How Much Will College Cost?

It's no secret that college is expensive. But if you have a handle on the costs of attending college, you'll be better able to set your savings goals.

Know all of the costs

College is expensive, and the price continues to go up. For the 2018–2019 school year, the average cost for one year of tuition, room and board at a 4-year in-state school was $21,370. The same cost for a year at a private nonprofit 4-year school was $48,510, a rise of 0.3%.*

With these figures getting larger every year, you’ll need a plan to pay for college. You can establish a more accurate savings plan when you understand all of the costs involved.

The basics:

  • Tuition and fees – includes enrollment and instructional expenses
  • Room and board – includes your residence at the school, your meal plan and other living costs that vary by school (some of them may even include laundry)

You’ll also have additional expenses for:

  • Books
  • Computer equipment
  • Mobile devices
  • Transportation
  • Food
  • Furnishings
  • Spending money

Look for financial aid

Here’s the good news: You may be eligible for financial aid from the government and possibly from the college itself. Financial aid is intended to fill the gap between what your family is expected to pay and the actual cost of college. It can take the form of grants, loans and work study.

The amount your family is expected to pay, called your Expected Family Contribution (EFC), is derived by applying a formula based on information you provide in the Free Application for Federal Student Aid (FAFSA), which you have to complete every year. It includes questions concerning your income, assets, family size and the number of people in your household currently attending college.

More good news: Your EFC does not change, regardless of the college. For example, if your EFC is $15,000, you'll be expected to contribute $15,000; it doesn't matter if the college costs $19,000 or $40,000.

Start a 529 college savings plan

529 plans are an increasingly popular way to save for college. Named after Section 529 of the Internal Revenue Code, these plans offer unique tax advantages and flexibility that are ideal for college savings.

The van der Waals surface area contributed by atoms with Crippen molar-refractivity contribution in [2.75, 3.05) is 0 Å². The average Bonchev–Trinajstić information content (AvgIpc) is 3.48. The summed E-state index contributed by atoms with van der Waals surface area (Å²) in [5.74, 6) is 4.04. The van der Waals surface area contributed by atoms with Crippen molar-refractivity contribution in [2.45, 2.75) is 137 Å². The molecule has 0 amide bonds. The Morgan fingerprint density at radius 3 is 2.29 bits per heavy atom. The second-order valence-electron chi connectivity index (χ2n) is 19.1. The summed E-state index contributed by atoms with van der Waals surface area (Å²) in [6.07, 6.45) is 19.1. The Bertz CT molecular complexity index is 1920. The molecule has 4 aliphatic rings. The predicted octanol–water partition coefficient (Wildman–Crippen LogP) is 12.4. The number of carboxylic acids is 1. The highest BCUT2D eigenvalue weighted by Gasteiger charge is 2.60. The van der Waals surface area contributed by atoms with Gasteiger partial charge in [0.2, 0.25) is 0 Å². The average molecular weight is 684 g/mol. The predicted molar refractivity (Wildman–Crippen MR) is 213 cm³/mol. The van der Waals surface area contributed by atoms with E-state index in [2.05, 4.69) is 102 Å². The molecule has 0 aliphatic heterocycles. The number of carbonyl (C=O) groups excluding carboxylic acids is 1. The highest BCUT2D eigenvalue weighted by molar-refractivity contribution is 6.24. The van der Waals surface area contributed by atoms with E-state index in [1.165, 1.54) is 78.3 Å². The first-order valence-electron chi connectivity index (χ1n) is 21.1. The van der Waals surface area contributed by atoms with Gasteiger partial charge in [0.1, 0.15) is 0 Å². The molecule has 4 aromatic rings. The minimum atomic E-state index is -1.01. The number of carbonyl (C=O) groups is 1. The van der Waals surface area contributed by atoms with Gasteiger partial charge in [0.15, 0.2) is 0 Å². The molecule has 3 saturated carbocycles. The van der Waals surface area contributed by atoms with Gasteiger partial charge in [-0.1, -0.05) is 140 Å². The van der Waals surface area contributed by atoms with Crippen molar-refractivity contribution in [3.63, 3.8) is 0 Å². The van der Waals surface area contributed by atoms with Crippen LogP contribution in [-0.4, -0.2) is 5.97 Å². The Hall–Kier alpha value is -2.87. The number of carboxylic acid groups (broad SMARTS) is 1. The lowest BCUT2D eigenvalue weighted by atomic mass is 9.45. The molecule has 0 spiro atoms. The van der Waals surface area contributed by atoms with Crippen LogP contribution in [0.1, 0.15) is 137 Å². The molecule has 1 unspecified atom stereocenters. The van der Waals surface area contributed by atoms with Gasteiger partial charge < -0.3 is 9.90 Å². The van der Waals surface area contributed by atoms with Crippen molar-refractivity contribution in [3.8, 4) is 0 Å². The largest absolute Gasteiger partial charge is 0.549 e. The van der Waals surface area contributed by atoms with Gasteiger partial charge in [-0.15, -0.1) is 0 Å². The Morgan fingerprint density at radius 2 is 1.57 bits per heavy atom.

Advantages include:

  • No income restrictions for contributions
  • Tax-free earnings
  • Tax-free withdrawals for qualified higher education expenses
  • No age restriction for beneficiaries
  • Variety of investment or FDIC-insured savings options

You can open a 529 account for your child, grandchild—even yourself! And unlike the Coverdell Education Savings Account, there are no income restrictions. Contribution limits per beneficiary vary by state for 529 accounts. Earnings on the account grow tax-free, and depending on where you live, you may also qualify for state tax deductions.**

Before selecting the account owner, be sure you understand how this decision may impact financial aid. When determining your EFC, funds in an account owned by the student will be assessed at 20%, meaning that 20% of the 529 plan savings are considered available to pay for college. But if the 529 is owned by the parent, the funds will be assessed at a maximum of 5.64%. So in most situations, it makes the most financial sense for the parent to own the 529 account.

* Source: The College Board. Trends in College Pricing 2018, Published Charges over Time, Table 2.

** See your tax advisor for rules governing tax deductibility in your state.

The information provided is not intended to be legal, tax, or financial advice. BB&T hopes you find this information useful but we cannot guarantee that it is accurate, up to date, or appropriate for your situation. Financial calculators are provided to assist you in estimating the approximate costs associated with any bank activity. Your actual costs may vary. You should consult with a qualified attorney or financial advisor to understand how the law applies to your particular circumstances or for financial information specific to your personal or business situation.

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